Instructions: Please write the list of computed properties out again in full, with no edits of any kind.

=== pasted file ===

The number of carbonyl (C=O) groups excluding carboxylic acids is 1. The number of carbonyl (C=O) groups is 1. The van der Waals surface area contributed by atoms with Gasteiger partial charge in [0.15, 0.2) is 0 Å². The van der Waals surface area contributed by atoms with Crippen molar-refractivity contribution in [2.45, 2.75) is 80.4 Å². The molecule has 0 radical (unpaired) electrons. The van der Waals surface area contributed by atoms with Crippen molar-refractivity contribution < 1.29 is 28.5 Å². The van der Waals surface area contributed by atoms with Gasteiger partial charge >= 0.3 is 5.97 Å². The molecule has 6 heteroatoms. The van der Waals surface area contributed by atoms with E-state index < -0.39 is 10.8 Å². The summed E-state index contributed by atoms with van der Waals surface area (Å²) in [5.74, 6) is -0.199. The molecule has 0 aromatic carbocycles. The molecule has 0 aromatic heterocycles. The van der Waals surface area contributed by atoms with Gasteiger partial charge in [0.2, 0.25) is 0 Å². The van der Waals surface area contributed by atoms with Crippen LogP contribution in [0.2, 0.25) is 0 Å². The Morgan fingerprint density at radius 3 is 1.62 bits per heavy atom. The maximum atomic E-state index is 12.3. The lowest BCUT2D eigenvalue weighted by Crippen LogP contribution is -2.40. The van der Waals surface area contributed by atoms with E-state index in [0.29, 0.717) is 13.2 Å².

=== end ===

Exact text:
The number of carbonyl (C=O) groups excluding carboxylic acids is 1. The number of carbonyl (C=O) groups is 1. The van der Waals surface area contributed by atoms with Gasteiger partial charge in [0.15, 0.2) is 0 Å². The van der Waals surface area contributed by atoms with Crippen molar-refractivity contribution in [2.45, 2.75) is 80.4 Å². The molecule has 0 radical (unpaired) electrons. The van der Waals surface area contributed by atoms with Crippen molar-refractivity contribution < 1.29 is 28.5 Å². The van der Waals surface area contributed by atoms with Gasteiger partial charge >= 0.3 is 5.97 Å². The molecule has 6 heteroatoms. The van der Waals surface area contributed by atoms with E-state index < -0.39 is 10.8 Å². The summed E-state index contributed by atoms with van der Waals surface area (Å²) in [5.74, 6) is -0.199. The molecule has 0 aromatic carbocycles. The molecule has 0 aromatic heterocycles. The van der Waals surface area contributed by atoms with Gasteiger partial charge in [0.2, 0.25) is 0 Å². The van der Waals surface area contributed by atoms with Crippen LogP contribution in [0.2, 0.25) is 0 Å². The Morgan fingerprint density at radius 3 is 1.62 bits per heavy atom. The maximum atomic E-state index is 12.3. The lowest BCUT2D eigenvalue weighted by Crippen LogP contribution is -2.40. The van der Waals surface area contributed by atoms with E-state index in [0.29, 0.717) is 13.2 Å².